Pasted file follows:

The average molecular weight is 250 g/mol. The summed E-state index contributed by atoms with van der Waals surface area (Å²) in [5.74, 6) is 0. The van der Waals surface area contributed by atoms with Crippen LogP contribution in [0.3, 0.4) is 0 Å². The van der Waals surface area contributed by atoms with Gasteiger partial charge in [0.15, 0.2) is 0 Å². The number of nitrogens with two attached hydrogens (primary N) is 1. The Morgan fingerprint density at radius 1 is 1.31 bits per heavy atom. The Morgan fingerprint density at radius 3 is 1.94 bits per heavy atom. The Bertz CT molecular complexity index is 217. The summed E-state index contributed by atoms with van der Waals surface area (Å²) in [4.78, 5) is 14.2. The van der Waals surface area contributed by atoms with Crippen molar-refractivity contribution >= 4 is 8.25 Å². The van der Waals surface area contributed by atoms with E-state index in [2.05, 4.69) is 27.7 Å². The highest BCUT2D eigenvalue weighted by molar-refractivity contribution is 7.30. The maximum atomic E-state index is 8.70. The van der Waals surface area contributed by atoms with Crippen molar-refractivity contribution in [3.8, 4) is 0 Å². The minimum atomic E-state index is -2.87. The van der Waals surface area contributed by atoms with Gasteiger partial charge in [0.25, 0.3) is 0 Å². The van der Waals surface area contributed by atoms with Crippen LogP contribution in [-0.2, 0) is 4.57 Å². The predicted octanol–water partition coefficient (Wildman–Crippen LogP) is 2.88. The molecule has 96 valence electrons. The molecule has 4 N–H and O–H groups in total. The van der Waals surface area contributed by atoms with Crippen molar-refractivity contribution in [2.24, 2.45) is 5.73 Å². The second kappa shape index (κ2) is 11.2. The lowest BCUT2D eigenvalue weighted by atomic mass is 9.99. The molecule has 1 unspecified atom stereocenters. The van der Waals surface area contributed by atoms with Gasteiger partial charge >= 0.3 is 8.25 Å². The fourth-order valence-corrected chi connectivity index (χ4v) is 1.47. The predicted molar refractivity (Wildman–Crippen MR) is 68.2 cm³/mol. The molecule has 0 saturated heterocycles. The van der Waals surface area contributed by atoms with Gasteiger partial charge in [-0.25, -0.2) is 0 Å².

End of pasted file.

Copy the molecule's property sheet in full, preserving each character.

The average molecular weight is 250 g/mol. The summed E-state index contributed by atoms with van der Waals surface area (Å²) in [5.74, 6) is 0. The van der Waals surface area contributed by atoms with Crippen LogP contribution in [0.3, 0.4) is 0 Å². The van der Waals surface area contributed by atoms with Gasteiger partial charge in [0.15, 0.2) is 0 Å². The number of nitrogens with two attached hydrogens (primary N) is 1. The Morgan fingerprint density at radius 1 is 1.31 bits per heavy atom. The Morgan fingerprint density at radius 3 is 1.94 bits per heavy atom. The Bertz CT molecular complexity index is 217. The summed E-state index contributed by atoms with van der Waals surface area (Å²) in [4.78, 5) is 14.2. The van der Waals surface area contributed by atoms with Crippen molar-refractivity contribution >= 4 is 8.25 Å². The van der Waals surface area contributed by atoms with E-state index in [2.05, 4.69) is 27.7 Å². The highest BCUT2D eigenvalue weighted by molar-refractivity contribution is 7.30. The maximum atomic E-state index is 8.70. The van der Waals surface area contributed by atoms with Crippen molar-refractivity contribution in [3.8, 4) is 0 Å². The minimum atomic E-state index is -2.87. The van der Waals surface area contributed by atoms with Gasteiger partial charge in [0.25, 0.3) is 0 Å². The van der Waals surface area contributed by atoms with Crippen LogP contribution in [-0.2, 0) is 4.57 Å². The predicted octanol–water partition coefficient (Wildman–Crippen LogP) is 2.88. The molecule has 96 valence electrons. The molecule has 4 N–H and O–H groups in total. The van der Waals surface area contributed by atoms with Crippen molar-refractivity contribution in [2.24, 2.45) is 5.73 Å². The second kappa shape index (κ2) is 11.2. The lowest BCUT2D eigenvalue weighted by atomic mass is 9.99. The molecule has 1 unspecified atom stereocenters. The van der Waals surface area contributed by atoms with Gasteiger partial charge >= 0.3 is 8.25 Å². The fourth-order valence-corrected chi connectivity index (χ4v) is 1.47. The predicted molar refractivity (Wildman–Crippen MR) is 68.2 cm³/mol. The molecule has 0 saturated heterocycles. The van der Waals surface area contributed by atoms with Gasteiger partial charge in [-0.25, -0.2) is 0 Å².